It’s time for the United States to examine how its own foreign policy promotes genocide, and take the actions necessary to curb it.
With support from Moscow, Washington, and the former imperial capitals no longer assured, armed groups in Africa now compete for riches in diamond mines, gold pits, oil wells, and rare earth deposits.
Given the roots of the ongoing conflict in North Kivu, military victory amounts to exchanging one group of exploiters for another.
Although most of the developed world has long been unburdened with knowledge of the violence in the DRC, the slaughter is intricately linked to electronic components carried by millions of people in the United States and Europe.
When the Independent National Electoral Commission (CENI) of the Democratic Republic of Congo (DRC) confirmed Joseph Kabila as winner of the presidential election of 28 November 2011, the West proved reluctant to accept the election results. But scarcely a year later, the West is intent to turn the page on the matter and return to “business as usual” with Kabila’s reformed government—but at what cost?
Despite the efforts of the United Nations’ largest active peacekeeping force, several peace agreements among the belligerents, and a temporary six-month ban on mining earlier this year, conflict in the eastern Democratic Republic of the Congo (DRC) persists after nearly 15 years. It has been—and continues to be—a destructive conflict. More than 5.4 million perished in the region between 1998 and 2003, and an estimated 45,000 continue to die monthly due to malnutrition, disease, and violence.
“You have the right to receive all the assistance [you need],” UN Secretary-General Ban Ki-moon told displaced people in early March at Kibati I camp, located north of the provincial capital, Goma, in the Democratic Republic of Congo (DRC). “I will do my best to give you assistance,” he added. These powerful words were supposed […]
In early February, The New York Times released information detailing the involvement of the U.S. military in the bungled Ugandan mission to oust the rebel Lord’s Resistance Army (LRA) from northeastern DR Congo. Seventeen military advisors from AFRICOM worked closely with the Ugandan People’s Defense Forces (UPDF) to plan the attack, which the United States further subsidized through the donation of satellite phones and $1 million worth of fuel. Although the United States has been training the Ugandan military for years, this is the first time it has directly assisted in carrying out an operation.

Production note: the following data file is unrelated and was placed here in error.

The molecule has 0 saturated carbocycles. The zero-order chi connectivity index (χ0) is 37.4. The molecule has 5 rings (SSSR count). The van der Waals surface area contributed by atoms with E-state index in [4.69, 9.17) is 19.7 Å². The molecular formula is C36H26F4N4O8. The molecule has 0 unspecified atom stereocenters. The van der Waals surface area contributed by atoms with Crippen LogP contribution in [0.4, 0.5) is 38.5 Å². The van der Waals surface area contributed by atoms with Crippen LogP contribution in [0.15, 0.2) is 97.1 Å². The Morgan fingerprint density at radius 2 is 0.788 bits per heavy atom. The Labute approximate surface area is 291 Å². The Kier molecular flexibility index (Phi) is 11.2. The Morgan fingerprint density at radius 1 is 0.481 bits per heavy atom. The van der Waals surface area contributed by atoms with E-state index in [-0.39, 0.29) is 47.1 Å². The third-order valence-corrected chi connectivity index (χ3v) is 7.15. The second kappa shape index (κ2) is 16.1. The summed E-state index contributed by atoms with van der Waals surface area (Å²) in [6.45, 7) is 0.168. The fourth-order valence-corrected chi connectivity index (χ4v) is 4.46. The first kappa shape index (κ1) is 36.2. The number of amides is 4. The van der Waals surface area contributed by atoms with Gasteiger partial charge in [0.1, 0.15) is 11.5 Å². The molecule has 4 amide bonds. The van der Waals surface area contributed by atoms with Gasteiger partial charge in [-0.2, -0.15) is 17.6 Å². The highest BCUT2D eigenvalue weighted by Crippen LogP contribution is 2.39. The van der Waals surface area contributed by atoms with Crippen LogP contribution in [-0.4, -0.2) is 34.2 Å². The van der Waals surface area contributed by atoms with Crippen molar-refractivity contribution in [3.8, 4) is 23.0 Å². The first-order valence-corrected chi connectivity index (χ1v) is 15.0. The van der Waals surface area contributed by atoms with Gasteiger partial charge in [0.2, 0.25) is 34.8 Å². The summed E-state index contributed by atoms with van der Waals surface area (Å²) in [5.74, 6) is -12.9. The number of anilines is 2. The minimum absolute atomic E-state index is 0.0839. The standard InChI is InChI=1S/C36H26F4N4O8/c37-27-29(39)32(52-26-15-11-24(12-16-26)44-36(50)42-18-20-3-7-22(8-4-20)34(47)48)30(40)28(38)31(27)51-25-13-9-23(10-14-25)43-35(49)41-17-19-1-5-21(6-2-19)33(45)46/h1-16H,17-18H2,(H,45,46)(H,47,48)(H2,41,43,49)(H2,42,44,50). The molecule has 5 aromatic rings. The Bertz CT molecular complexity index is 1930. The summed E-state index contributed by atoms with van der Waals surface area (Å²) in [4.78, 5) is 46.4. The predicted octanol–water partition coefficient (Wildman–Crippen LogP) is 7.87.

Editor’s note: The Africa Policy Outlook is an annual publication released jointly by Africa Action and Foreign Policy In Focus that highlights the key themes and trends in U.S. Africa policy. See the appendix below for a general schedule of African elections planned for 2009.
The Bush Administration’s fixation on security and the “war on terror” is already escalating the militarization of U.S. policy in Africa in 2008. In his last year in office, President George W. Bush will no doubt duplicitously continue to promote economic policies that exacerbate inequalities while seeking to salvage his legacy as a compassionate conservative with rhetorical support for addressing human rights challenges including conflict in Sudan and continued promotion of his unilateral HIV/AIDS initiative. The third prong of U.S.-Africa policy in 2008 will be the continued and relentless pursuit of African resources, especially oil, with clear implications for U.S. military and economic policy.